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Gulf states hint at expulsion of Qatar from regional bloc

The Gulf states who cut ties with Qatar last month have given their strongest hint yet that they plan to expel Qatar from the Gulf Cooperation Council

17 July 2017, 8:27am
UAE foreign affairs minister Anwar Gargash
UAE foreign affairs minister Anwar Gargash
The Gulf states who cut ties with Qatar last month have given their strongest hint yet that they plan to expel Qatar from the Gulf Cooperation Council, the regional trade and security group.

In a speech due to be delivered in London on Monday, the United Arab Emirates foreign minister, Anwar Gargash, will warn: “You cannot be part of a regional organisation dedicated to strengthening mutual security and furthering mutual interests, and at the same time undermine that security and harm those interests. You cannot be both our friend and the friend of al-Qaida”.

Saudi Arabia, the United Arab Emirates, Bahrain and Egypt imposed sanctions on Qatar on 5 June, cutting diplomatic and transport ties, accusing it of financing extremist groups and allying with Iran. Doha denies the accusations.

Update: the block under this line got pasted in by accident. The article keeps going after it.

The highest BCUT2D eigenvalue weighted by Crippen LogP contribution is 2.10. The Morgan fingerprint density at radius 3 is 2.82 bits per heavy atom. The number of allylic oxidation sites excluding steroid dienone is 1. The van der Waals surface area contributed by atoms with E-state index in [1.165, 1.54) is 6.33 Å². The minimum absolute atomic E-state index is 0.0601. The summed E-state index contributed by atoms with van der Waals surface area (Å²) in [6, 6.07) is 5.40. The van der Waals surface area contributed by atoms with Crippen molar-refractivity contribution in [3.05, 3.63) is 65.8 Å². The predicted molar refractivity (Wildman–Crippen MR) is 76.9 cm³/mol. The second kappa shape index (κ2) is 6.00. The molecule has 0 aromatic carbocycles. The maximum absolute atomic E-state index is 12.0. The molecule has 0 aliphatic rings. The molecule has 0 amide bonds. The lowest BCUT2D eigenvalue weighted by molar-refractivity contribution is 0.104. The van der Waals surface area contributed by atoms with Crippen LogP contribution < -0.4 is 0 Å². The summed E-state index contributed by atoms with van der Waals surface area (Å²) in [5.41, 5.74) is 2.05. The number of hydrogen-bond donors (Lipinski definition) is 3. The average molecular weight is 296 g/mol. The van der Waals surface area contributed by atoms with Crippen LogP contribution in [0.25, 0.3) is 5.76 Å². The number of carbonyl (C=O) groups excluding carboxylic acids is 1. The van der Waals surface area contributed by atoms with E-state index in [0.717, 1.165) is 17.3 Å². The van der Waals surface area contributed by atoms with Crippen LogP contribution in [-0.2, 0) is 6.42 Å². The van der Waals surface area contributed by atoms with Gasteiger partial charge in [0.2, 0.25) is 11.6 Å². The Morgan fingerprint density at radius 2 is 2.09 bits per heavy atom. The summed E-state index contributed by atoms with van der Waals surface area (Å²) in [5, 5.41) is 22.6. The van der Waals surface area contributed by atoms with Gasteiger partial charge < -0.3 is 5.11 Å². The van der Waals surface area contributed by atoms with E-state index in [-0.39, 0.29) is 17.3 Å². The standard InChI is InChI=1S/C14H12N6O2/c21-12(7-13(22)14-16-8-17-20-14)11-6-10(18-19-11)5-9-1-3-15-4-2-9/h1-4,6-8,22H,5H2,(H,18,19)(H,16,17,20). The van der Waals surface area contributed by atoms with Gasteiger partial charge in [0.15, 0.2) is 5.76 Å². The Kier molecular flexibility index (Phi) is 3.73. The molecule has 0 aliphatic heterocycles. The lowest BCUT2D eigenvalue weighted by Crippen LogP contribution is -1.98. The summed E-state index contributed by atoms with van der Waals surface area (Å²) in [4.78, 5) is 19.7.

He will insist the six-week long boycott of Qatar is starting to work and reject the suggestion the four anti-Qatar allies have miscalculated, by claiming that Doha is already making concessions.

“We need a regional solution and international monitoring. We need to be certain that Qatar, a state with $300 billion in reserves, is no longer an official or unofficial sponsor of jihadist and terrorist causes,” he will say.

Gargash will claim a direct result of the blockade’s pressure is Qatar’s private promises to western powers that it will review the list of 59 extremists the UAE claims are in Doha. The UAE also wants the individuals arrested or expelled, along with 12 named organisations.

Gargash hailed Qatar’s decision last week to sign a memorandum of understanding on terrorist financing with the US as “a positive development” by the foreign minister.

Washington Washington and Doha signed the agreement as US Secretary of State Rex Tillerson visited Qatar on a three-day tour of Gulf-Arab countries to try to end a month-long rift between Western-allied Arab states.

However, the four Arab powers have said the memorandum fell short of allaying their concerns, that their sanctions would remain in place until Doha meets their demands and that they would keep a close eye on Qatar's efforts to fight terrorism funding.

“We do see signs now, however, that our pressure is working,” Gargash said. “We are ready for this process to take a long time.”

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